Since his return, Carson has lectured to two university groups about China’s economy. He has published two articles predicting China’s future economic dominance and what it will mean to business education. Because of his growing interest in international issues, he took the lead in 2005 in the development of two language and culture minors – Francophone and Hispanic – for business students.

At this stage in his career, Carson also has become intrigued by another topic: wisdom. “How might students acquire wisdom? How can we integrate it, in a more global sense?” he asks rhetorically.

His list of research interests just keeps getting longer.

Dr. Ehab Meselhe

As a civil engineer who studies water systems, Dr. Ehab Meselhe has long been aware of how much damage a major hurricane could cause if it struck Louisiana’s fragile coast.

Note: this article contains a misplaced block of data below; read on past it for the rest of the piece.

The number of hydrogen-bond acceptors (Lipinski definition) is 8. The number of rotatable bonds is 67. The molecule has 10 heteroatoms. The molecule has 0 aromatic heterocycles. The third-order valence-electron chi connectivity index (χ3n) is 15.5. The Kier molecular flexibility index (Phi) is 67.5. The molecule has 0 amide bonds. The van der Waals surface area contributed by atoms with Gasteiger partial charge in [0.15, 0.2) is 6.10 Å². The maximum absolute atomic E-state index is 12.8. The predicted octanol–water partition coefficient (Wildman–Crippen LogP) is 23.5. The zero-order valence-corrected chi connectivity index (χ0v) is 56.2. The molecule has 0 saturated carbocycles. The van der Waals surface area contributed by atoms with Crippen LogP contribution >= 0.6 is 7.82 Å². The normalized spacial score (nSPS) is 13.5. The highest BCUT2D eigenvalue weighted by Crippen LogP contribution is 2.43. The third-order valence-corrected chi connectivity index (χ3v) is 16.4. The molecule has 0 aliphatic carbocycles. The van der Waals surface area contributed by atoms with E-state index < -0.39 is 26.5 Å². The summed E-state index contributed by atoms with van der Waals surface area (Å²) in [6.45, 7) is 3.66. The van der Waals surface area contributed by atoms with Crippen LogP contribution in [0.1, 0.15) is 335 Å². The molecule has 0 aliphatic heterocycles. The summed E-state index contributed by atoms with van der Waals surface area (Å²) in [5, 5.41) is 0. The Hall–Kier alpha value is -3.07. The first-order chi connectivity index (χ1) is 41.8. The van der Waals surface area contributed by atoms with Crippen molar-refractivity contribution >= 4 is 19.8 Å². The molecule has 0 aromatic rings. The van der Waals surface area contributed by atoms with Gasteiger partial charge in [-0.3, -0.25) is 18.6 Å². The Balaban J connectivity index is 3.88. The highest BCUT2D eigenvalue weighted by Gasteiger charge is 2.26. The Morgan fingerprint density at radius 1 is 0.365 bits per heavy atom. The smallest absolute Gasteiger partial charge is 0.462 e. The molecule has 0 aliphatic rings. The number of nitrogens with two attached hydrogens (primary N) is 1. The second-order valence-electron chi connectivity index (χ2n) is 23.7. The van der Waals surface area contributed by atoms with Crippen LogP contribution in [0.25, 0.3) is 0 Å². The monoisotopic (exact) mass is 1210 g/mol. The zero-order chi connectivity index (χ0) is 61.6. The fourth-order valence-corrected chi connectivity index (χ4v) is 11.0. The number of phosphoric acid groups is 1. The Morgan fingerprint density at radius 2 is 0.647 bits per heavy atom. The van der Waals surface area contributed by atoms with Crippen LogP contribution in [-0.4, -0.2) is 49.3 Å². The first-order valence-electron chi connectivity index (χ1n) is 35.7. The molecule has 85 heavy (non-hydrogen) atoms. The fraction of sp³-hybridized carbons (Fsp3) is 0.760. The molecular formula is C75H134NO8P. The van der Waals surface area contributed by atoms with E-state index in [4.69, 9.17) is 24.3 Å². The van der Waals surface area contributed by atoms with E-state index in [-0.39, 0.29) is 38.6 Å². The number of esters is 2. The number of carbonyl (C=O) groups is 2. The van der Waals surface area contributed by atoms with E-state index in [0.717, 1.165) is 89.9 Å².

He is a respected expert who, for many years, has been working with other researchers across the state to restore ailing wetlands and barrier islands that once offered a measure of protection from storms.

Dr. Ehab MeselheBut in August, Hurricane Katrina struck southeastern Louisiana. A month later, Hurricane Rita made landfall in the southwestern portion of the state. Both storms were devastating.

“ It’s depressing,” Meselhe said candidly in an interview this spring.

There was one bright spot, however. He was presented with the UL Lafayette Foundation’s 2006 Distinguished Professor Award.

He had already received the 2006 Louisiana Engineering Foundation Engineering Faculty Professionalism Award. Last year, he was honored by the Coalition to Restore Coastal Louisiana, which gave him its Coastal Stewardship Award.